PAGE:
Earth Imaging Journal: Remote Sensing, Satellite Images, Satellite Imagery
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This photograph was acquired on Oct. 12, 2015, by a member of the International Space Station Expedition 45 crew. The image has been cropped and enhanced to improve contrast, and lens artifacts have been removed. (Credit: NASA)

This photograph was acquired on Oct. 12, 2015, by a member of the International Space Station Expedition 45 crew. The image has been cropped and enhanced to improve contrast, and lens artifacts have been removed. (Credit: NASA)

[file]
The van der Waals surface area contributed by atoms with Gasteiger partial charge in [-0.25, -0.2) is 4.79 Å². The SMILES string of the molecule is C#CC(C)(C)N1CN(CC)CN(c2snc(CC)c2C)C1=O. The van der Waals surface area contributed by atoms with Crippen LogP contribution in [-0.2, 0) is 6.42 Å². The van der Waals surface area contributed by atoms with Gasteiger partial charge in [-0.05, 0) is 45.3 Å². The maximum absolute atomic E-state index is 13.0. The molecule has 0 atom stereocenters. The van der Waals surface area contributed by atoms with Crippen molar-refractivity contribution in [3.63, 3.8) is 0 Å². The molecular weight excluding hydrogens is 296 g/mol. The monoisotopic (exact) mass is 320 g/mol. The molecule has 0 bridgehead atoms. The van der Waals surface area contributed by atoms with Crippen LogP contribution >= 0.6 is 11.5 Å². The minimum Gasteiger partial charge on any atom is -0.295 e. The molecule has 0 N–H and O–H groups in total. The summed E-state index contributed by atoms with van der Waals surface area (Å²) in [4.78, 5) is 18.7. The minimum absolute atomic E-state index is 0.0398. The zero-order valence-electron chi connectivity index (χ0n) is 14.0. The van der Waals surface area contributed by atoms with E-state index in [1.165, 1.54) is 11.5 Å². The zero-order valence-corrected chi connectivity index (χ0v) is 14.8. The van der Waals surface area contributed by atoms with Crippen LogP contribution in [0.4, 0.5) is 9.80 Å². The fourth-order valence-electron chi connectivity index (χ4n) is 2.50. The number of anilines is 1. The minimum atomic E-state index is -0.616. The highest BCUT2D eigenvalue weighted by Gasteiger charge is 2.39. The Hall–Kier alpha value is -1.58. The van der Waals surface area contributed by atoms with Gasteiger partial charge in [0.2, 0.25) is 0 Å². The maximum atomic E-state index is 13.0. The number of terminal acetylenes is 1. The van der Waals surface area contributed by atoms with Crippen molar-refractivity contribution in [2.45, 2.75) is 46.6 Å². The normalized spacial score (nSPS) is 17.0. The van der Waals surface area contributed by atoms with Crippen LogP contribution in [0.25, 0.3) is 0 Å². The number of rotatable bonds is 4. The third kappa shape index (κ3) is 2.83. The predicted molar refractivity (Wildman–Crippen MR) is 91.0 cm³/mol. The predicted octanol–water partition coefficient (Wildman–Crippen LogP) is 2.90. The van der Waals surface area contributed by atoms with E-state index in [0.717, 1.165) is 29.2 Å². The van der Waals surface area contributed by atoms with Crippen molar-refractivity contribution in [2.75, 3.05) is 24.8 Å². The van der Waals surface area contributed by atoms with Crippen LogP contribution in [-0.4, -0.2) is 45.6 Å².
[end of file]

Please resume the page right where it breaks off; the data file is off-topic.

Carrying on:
An astronaut aboard the International Space Station used a powerful lens to photograph these three reefs in Australia’s Great Barrier Reef. The area spans about 15 kilometers of the 2,300-kilometer reef system. Reefs are easy to spot from space because the iridescent blues of shallow lagoons contrast sharply with the dark blues of deep water.

The Great Barrier Reef is the largest reef system on Earth, with more than 3,000 separate reefs and coral cays. It is also one of the most complex natural ecosystems, with 600 types of corals and thousands of animal species from tiny plankton to whales.

Corals look like plants, but are in fact colonies of very small animals known as coral polyps—closely related to jellyfish. The color differences in the photo relate to different habitats for coral growth.

 

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